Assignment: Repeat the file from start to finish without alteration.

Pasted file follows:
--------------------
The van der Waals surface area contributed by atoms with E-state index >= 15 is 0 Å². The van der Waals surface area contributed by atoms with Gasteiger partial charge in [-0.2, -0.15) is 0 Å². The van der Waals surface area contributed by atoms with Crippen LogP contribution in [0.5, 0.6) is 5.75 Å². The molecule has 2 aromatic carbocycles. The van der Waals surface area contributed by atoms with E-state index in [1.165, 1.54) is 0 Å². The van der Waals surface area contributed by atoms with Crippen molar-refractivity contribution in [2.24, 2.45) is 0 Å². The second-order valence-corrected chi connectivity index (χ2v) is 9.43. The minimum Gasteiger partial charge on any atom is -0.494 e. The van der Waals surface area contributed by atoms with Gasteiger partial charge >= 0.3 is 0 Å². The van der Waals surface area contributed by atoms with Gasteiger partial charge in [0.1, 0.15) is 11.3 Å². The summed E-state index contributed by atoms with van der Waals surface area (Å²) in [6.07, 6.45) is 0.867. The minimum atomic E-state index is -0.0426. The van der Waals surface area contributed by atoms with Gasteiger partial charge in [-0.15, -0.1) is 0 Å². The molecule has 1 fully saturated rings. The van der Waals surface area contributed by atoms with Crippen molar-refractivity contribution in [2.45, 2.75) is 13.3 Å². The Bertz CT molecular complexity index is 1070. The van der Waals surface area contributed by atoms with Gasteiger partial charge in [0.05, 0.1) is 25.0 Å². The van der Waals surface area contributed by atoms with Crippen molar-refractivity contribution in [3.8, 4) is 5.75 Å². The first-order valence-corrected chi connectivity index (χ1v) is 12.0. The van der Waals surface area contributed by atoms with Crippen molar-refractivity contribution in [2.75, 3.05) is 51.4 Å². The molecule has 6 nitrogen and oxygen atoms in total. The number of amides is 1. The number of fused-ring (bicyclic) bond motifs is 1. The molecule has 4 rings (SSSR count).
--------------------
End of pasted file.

The van der Waals surface area contributed by atoms with E-state index >= 15 is 0 Å². The van der Waals surface area contributed by atoms with Gasteiger partial charge in [-0.2, -0.15) is 0 Å². The van der Waals surface area contributed by atoms with Crippen LogP contribution in [0.5, 0.6) is 5.75 Å². The molecule has 2 aromatic carbocycles. The van der Waals surface area contributed by atoms with E-state index in [1.165, 1.54) is 0 Å². The van der Waals surface area contributed by atoms with Crippen molar-refractivity contribution in [2.24, 2.45) is 0 Å². The second-order valence-corrected chi connectivity index (χ2v) is 9.43. The minimum Gasteiger partial charge on any atom is -0.494 e. The van der Waals surface area contributed by atoms with Gasteiger partial charge >= 0.3 is 0 Å². The van der Waals surface area contributed by atoms with Gasteiger partial charge in [0.1, 0.15) is 11.3 Å². The summed E-state index contributed by atoms with van der Waals surface area (Å²) in [6.07, 6.45) is 0.867. The minimum atomic E-state index is -0.0426. The van der Waals surface area contributed by atoms with Gasteiger partial charge in [-0.15, -0.1) is 0 Å². The molecule has 1 fully saturated rings. The van der Waals surface area contributed by atoms with Crippen molar-refractivity contribution in [2.45, 2.75) is 13.3 Å². The Bertz CT molecular complexity index is 1070. The van der Waals surface area contributed by atoms with Gasteiger partial charge in [0.05, 0.1) is 25.0 Å². The van der Waals surface area contributed by atoms with Crippen molar-refractivity contribution in [3.8, 4) is 5.75 Å². The first-order valence-corrected chi connectivity index (χ1v) is 12.0. The van der Waals surface area contributed by atoms with Crippen molar-refractivity contribution in [2.75, 3.05) is 51.4 Å². The molecule has 6 nitrogen and oxygen atoms in total. The number of amides is 1. The number of fused-ring (bicyclic) bond motifs is 1. The molecule has 4 rings (SSSR count).